1. What is the lecture mainly about?
(A) Ways to generate heat for nuclear fusion
(B) Differences between nuclear fission and nuclear fusion
(C) A controversial theory regarding how to generate nuclear fusion
(D) The possibility of establishing sustained nuclear fusion
2. According to the students, what are three advantages of nuclear
fusion over nuclear fission
Click on 3 answers.
(A) Nuclear fusion can use a fuel that is more easily obtained.
(B) Nuclear fusion can be achieved at lower temperatures.
(C) Nuclear fusion produces more energy.
(D) Nuclear fusion does not produce hazardous by-products.
(E) Nuclear fusion does not require as many natural resources.
3. Why does the professor mention isotopes of hydrogen?
(A) To correct a student's comment about how fusion takes place in stars
(B) To help answer a student's question about temperature requirements
for fusion reactors
(C) To explain what happens to hydrogen atoms during fusion reactions
(D) To justify the need for superconducting magnets in nuclear fusion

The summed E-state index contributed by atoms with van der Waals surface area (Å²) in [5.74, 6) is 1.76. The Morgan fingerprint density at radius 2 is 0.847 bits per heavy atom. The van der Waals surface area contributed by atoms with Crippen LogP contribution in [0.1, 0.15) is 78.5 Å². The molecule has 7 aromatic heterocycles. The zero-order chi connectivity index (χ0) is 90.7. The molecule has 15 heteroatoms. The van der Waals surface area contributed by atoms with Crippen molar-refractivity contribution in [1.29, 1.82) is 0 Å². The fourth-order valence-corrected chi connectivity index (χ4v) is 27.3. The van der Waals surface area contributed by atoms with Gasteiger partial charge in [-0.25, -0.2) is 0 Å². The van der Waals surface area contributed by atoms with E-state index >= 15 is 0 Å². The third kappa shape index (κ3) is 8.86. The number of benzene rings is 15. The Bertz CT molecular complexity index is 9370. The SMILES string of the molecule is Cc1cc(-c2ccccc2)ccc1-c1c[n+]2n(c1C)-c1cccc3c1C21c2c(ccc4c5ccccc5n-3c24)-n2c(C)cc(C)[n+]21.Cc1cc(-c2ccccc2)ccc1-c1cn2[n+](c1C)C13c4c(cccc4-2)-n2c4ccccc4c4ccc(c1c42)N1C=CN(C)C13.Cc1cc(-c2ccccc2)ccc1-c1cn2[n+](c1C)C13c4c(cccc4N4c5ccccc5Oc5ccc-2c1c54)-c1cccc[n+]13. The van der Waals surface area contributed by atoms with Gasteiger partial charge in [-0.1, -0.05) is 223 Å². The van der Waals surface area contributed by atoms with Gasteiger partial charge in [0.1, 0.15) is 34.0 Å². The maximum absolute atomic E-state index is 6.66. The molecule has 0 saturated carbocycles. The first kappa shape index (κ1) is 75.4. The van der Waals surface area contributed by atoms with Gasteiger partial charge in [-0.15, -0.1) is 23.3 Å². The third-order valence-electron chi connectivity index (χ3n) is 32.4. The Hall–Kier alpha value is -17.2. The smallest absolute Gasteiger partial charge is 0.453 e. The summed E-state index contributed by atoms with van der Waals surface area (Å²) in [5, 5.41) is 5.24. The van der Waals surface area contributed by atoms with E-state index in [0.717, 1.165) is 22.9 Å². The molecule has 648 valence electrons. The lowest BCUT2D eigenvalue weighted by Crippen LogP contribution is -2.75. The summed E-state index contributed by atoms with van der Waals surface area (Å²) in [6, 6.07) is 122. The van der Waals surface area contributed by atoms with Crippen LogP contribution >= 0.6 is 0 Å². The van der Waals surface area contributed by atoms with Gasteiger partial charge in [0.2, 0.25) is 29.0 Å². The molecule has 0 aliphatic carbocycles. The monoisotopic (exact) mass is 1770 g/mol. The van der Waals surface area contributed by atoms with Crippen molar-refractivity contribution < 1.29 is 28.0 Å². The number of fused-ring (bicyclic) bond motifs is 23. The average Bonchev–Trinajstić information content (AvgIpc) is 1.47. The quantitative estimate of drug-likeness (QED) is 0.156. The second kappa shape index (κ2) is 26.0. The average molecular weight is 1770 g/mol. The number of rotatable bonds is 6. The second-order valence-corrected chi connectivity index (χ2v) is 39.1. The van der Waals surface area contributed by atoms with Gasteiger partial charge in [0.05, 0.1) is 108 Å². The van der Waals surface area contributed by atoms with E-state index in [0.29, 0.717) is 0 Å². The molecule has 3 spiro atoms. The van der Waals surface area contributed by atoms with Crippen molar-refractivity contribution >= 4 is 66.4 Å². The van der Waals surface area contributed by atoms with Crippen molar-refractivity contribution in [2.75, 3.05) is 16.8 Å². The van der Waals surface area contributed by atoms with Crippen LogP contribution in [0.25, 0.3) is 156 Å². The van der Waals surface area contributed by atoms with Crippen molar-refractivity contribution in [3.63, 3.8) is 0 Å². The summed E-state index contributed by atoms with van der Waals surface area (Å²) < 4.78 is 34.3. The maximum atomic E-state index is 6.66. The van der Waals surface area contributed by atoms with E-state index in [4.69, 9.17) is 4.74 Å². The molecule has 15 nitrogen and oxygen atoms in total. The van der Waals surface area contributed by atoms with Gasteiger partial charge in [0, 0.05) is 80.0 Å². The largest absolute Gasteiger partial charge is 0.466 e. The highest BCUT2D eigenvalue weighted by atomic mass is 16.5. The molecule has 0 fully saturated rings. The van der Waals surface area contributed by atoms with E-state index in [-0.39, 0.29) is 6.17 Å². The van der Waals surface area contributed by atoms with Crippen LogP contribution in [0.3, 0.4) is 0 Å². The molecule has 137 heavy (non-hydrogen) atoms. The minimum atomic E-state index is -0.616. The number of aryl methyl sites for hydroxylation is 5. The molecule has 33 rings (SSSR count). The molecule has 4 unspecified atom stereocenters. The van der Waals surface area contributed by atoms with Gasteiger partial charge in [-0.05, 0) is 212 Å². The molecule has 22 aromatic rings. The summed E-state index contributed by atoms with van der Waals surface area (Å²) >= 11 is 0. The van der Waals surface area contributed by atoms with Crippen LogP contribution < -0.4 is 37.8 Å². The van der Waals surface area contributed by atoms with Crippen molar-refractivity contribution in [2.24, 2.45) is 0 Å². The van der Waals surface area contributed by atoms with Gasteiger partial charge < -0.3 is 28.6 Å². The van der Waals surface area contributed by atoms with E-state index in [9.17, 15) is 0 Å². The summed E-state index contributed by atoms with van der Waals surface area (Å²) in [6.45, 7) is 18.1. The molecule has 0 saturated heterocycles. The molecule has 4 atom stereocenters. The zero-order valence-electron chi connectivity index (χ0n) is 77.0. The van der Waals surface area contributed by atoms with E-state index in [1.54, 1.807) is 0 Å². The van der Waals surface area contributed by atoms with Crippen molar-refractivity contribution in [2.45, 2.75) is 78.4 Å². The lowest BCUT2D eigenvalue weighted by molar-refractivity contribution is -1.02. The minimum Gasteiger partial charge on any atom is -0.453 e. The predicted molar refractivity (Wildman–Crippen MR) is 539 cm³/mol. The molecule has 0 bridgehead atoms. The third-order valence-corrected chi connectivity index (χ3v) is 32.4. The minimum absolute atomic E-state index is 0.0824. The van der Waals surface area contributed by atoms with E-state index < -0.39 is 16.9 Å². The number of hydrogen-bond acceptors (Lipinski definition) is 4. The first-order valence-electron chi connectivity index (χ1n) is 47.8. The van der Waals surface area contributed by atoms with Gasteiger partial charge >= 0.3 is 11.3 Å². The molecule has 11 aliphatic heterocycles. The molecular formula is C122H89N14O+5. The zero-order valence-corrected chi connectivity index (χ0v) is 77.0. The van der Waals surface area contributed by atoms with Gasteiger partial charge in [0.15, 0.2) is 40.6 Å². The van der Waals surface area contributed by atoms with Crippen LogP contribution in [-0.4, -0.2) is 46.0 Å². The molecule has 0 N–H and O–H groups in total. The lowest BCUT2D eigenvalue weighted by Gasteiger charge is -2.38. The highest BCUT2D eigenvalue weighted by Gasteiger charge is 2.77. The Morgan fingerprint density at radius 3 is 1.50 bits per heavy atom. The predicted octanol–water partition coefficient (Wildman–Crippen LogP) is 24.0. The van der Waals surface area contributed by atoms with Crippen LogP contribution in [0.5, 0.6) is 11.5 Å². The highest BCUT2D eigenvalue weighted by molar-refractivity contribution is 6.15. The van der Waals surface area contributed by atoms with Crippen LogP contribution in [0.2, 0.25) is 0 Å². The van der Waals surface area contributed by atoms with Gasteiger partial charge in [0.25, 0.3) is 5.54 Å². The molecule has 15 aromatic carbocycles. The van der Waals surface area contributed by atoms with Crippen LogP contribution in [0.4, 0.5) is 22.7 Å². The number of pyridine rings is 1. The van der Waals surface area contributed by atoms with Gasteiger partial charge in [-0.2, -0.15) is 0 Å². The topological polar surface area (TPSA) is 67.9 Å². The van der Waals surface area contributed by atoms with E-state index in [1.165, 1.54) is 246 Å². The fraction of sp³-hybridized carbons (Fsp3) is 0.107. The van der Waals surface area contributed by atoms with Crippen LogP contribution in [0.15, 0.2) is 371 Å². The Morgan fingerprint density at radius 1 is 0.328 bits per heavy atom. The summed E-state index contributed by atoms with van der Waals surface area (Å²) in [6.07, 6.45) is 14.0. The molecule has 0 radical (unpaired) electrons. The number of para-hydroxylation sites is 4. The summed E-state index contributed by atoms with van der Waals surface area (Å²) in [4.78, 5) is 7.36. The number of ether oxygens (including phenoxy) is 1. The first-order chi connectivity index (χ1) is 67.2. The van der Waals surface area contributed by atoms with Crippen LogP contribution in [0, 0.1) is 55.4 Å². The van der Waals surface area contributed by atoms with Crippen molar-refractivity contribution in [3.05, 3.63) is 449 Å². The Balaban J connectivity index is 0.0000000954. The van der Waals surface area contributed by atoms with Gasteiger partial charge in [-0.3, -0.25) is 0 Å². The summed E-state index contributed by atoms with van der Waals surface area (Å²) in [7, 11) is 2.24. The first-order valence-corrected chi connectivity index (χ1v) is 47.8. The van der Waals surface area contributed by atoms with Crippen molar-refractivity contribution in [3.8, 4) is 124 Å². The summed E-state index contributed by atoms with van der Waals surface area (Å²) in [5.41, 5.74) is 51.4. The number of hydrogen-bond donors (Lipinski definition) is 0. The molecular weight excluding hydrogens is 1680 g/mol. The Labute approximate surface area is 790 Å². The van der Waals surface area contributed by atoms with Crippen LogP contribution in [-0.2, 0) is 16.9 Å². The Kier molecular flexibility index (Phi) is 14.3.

4. According to the professor, how will the ITER reactor differ from
earlier experimental fusion reactors?
Click on 2 answers.
(A) It will be transportable to different locations.
(B) It will sustain nuclear reactions through heat that it generates on its
(C) It will heat the fuel mixture to a higher temperature.
(D) It will confine the plasma in a more energy-efficient way.
5. What does the professor say about the international effort to
(A) The participation of many countries may cause ITER to be delayed
(B) The research orientation of ITER has encouraged international
(C) ITER will make use of equipment made in many different countries.
(D) The lack of international cooperation on earlier fusion projects has
6. What does the professor imply when he says this:
(A) He prefers to work on projects with more immediate results.
(B) He believes that research in the physical sciences requires strict time
(C) He thinks it will take less time to develop ITER than most researchers
(D) He is more skeptical about the future of nuclear fusion than most